Friday Family Fun

When restaurant week is so good, you can’t only do it once. And with that in mind, my parents and I did dinner on Friday night at the Lamb’s Club – Bar.

It was a lovely treat to see them for dinner. We could eat, chat, and just enjoy being together without worrying about the cooking or cleaning. Being able to dress up a little didn’t hurt either!

Lamb’s Club is located awfully close to Times Square (I’m really only willing to go to Times Square if it’s necessary for me to get to another destination; too many people). But the entrance is understated and hidden away.

Inside, however, is not understated.

The lobby bar is very Art Deco and pretty, while the main floor restaurant is an explosion of red leather

While we waited for our table, we treated ourselves to pre-dinner arancini. Cheesy and sturdy, and with a really great mustard to pair with it.
But dinner was the true star of the show.

The Bar is upstairs and has a more “cool” vibe than downstairs. There are large windows overlooking the bright street, an impressive bar, and lamps shaped like the Empire State Building. It also opens to the lobby, so diners can see everything.

My parents began with the yellowfin tuna tartare — Papa Teng’s first time! It was really fresh and delicious, from what I hear.

I had the burrata. And what a wonderful choice it was. Start in a meal with chunks of cheese and crunchy bread should be the norm.

Papa Teng and I went for the pork belly. Truly triumphant. It was tender and juicy. There was just enough fat. The flavor was rich, and the bourbon glaze was not too sweet. I’m unsure what vegetables were on the side, but I cannot say I found them particularly inspiring; rather bland, in my opinion.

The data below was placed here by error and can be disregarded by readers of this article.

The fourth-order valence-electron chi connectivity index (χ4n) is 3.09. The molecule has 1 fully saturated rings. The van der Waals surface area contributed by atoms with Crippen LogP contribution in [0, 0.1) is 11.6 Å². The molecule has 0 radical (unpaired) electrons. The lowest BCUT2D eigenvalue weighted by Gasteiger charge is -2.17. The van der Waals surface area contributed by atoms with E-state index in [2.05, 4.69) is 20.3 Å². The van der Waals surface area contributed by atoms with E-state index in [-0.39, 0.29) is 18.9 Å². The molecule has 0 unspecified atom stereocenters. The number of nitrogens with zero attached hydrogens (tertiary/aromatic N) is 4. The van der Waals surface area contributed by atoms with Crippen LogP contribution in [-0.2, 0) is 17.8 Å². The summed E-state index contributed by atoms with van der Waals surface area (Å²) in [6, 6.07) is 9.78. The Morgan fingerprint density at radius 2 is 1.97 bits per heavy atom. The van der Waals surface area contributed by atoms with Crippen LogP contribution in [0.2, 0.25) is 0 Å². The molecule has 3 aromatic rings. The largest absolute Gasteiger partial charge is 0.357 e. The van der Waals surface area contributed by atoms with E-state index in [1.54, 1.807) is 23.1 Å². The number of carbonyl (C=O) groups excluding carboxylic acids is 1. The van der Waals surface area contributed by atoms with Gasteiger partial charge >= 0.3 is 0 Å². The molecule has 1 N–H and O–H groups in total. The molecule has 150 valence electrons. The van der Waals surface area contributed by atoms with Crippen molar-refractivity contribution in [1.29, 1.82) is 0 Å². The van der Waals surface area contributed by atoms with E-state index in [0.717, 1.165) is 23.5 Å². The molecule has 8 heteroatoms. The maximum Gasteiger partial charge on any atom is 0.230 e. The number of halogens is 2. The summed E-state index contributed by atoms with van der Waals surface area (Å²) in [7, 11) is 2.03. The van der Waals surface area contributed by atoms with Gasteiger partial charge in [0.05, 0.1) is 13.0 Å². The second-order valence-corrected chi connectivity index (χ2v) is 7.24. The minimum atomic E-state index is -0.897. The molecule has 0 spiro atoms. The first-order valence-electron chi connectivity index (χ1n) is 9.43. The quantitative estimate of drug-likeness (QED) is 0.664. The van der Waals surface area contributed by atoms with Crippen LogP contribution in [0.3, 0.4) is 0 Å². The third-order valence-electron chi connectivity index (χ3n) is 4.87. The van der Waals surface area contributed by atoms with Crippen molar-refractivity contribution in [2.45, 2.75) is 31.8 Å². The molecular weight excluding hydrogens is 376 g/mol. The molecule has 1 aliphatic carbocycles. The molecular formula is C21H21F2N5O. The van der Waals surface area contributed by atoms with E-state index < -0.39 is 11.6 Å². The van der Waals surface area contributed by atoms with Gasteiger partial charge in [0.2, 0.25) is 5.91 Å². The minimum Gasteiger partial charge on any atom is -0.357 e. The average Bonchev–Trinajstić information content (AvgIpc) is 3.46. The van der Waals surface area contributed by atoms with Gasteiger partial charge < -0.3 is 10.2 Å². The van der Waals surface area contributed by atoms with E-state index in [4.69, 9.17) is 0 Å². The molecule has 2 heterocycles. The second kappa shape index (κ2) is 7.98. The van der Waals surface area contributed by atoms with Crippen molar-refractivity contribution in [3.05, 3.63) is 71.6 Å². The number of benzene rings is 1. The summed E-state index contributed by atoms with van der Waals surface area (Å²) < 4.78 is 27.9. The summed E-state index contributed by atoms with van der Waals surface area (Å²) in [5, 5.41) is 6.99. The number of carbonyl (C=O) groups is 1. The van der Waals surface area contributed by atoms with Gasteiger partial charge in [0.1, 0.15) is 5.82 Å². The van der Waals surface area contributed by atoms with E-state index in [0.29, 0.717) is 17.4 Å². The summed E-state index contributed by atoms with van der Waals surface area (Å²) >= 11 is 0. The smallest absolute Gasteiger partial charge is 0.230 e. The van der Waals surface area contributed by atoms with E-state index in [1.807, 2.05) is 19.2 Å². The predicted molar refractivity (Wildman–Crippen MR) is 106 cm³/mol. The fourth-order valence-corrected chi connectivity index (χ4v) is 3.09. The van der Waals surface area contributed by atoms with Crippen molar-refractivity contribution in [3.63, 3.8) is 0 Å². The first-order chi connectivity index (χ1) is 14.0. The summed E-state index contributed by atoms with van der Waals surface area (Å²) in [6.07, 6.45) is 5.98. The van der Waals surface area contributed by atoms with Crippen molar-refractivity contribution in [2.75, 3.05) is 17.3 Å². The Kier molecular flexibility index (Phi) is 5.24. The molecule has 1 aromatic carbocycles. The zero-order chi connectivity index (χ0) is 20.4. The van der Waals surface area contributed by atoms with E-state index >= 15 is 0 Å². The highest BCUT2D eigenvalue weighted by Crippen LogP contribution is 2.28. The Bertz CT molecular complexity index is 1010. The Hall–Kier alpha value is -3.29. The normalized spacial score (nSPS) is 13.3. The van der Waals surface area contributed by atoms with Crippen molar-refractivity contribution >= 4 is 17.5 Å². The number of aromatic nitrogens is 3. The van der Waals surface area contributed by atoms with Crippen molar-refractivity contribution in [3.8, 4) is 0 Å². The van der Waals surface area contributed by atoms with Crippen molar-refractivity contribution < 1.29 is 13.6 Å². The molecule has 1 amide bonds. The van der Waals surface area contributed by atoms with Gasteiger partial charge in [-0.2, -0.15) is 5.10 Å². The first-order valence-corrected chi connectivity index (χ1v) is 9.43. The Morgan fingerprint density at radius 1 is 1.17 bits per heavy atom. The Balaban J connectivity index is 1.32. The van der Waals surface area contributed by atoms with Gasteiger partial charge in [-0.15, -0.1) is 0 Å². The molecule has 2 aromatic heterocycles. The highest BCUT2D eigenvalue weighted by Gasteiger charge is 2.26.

But then again, when you have a pork belly in front of you, who cares about the vegetables?

The desserts were a wonderful ending of the night. I originally chose the carmelized pineapple tart tatin: fruity and refreshing after such a rich meal. But Mama Teng got plate envy, and we happily switched.

So then I ended up with the chocolate parfait. Not too sweet, and the mousse-like texture paired very well with the crunchy base.

Our meal lasted about 2 hours, which was lovely. Having people to talk to, and having other plates to try, makes for a different experience than dining alone. (But I still recommend that people try out both at some point!)

I’m very close with my parents (people have called us the Three Musketeers), and I truly believe that, as an only child, I have a bond with my parents that my friends with siblings can’t understand. That bond has shaped me in so many ways.

One example would be eating. When I was growing up, my parents placed emphasis on family meals; we could spend the whole day on our own things, but we will come together at dinner. Those dinners sometimes happened late at night, like 9 pm, but they happened. We’d talk about our days and watch the news. It was over these conversations that I would express some strongly held view or another, and my parents would challenge me to strengthen my argument or think about an alternate side. I won’t lie — it wasn’t always fun to be challenged over dinner, but it was definitely helpful. (They’ve even taken this principle beyond the dinner table: they successfully encouraged me to attend a multi-day event to meet with other students my age who held very different political views than I did. All for the purpose of seeing things through a new lens, so that I may understand and anticipate potential counterarguments to my views, and in turn strengthen my position. It was an interesting three days.)
Over dinner, we would plan trips, talk about hopes and dreams, moan in joy over my mom’s cooking, and talk about all things frivolous and serious. And the same pattern carries wherever we are eating, be it over sushi or pizza or home cooking.

Through this upbringing, I have come to see meals as more than just necessary eating. It’s an occasion to come together and talk about things beyond platitudes and small talk.

Maybe that’s part of why I love food so much.


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